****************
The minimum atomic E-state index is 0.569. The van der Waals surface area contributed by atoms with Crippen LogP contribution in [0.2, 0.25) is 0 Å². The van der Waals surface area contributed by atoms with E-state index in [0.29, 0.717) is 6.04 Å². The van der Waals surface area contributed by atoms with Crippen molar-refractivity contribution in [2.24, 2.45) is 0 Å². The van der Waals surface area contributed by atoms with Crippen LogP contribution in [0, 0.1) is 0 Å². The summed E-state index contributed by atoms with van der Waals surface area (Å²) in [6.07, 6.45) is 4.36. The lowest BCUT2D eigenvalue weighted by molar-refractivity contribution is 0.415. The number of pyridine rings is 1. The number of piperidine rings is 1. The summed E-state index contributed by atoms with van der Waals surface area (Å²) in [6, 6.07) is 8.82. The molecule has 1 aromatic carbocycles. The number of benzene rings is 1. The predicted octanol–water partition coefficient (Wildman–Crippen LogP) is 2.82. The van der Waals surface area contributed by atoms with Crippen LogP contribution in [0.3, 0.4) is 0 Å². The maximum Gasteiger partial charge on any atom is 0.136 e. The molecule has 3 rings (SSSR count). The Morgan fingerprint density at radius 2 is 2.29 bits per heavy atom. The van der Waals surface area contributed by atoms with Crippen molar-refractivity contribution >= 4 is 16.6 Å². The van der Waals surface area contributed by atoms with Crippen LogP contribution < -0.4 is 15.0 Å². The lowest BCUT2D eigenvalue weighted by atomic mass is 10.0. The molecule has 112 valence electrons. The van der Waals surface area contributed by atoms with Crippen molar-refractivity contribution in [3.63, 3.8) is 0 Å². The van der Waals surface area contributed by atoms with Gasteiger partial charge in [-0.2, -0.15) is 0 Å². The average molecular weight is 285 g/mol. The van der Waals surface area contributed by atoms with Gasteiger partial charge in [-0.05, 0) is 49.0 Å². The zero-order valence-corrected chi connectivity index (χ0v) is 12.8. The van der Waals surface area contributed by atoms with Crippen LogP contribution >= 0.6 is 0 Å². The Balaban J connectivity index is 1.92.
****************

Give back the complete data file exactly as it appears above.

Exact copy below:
The minimum atomic E-state index is 0.569. The van der Waals surface area contributed by atoms with Crippen LogP contribution in [0.2, 0.25) is 0 Å². The van der Waals surface area contributed by atoms with E-state index in [0.29, 0.717) is 6.04 Å². The van der Waals surface area contributed by atoms with Crippen molar-refractivity contribution in [2.24, 2.45) is 0 Å². The van der Waals surface area contributed by atoms with Crippen LogP contribution in [0, 0.1) is 0 Å². The summed E-state index contributed by atoms with van der Waals surface area (Å²) in [6.07, 6.45) is 4.36. The lowest BCUT2D eigenvalue weighted by molar-refractivity contribution is 0.415. The number of pyridine rings is 1. The number of piperidine rings is 1. The summed E-state index contributed by atoms with van der Waals surface area (Å²) in [6, 6.07) is 8.82. The molecule has 1 aromatic carbocycles. The number of benzene rings is 1. The predicted octanol–water partition coefficient (Wildman–Crippen LogP) is 2.82. The van der Waals surface area contributed by atoms with Crippen LogP contribution in [0.3, 0.4) is 0 Å². The maximum Gasteiger partial charge on any atom is 0.136 e. The molecule has 3 rings (SSSR count). The Morgan fingerprint density at radius 2 is 2.29 bits per heavy atom. The van der Waals surface area contributed by atoms with Crippen molar-refractivity contribution >= 4 is 16.6 Å². The van der Waals surface area contributed by atoms with Crippen LogP contribution < -0.4 is 15.0 Å². The lowest BCUT2D eigenvalue weighted by atomic mass is 10.0. The molecule has 112 valence electrons. The van der Waals surface area contributed by atoms with Crippen molar-refractivity contribution in [3.63, 3.8) is 0 Å². The van der Waals surface area contributed by atoms with Gasteiger partial charge in [-0.2, -0.15) is 0 Å². The average molecular weight is 285 g/mol. The van der Waals surface area contributed by atoms with Gasteiger partial charge in [-0.05, 0) is 49.0 Å². The zero-order valence-corrected chi connectivity index (χ0v) is 12.8. The van der Waals surface area contributed by atoms with Crippen LogP contribution >= 0.6 is 0 Å². The Balaban J connectivity index is 1.92.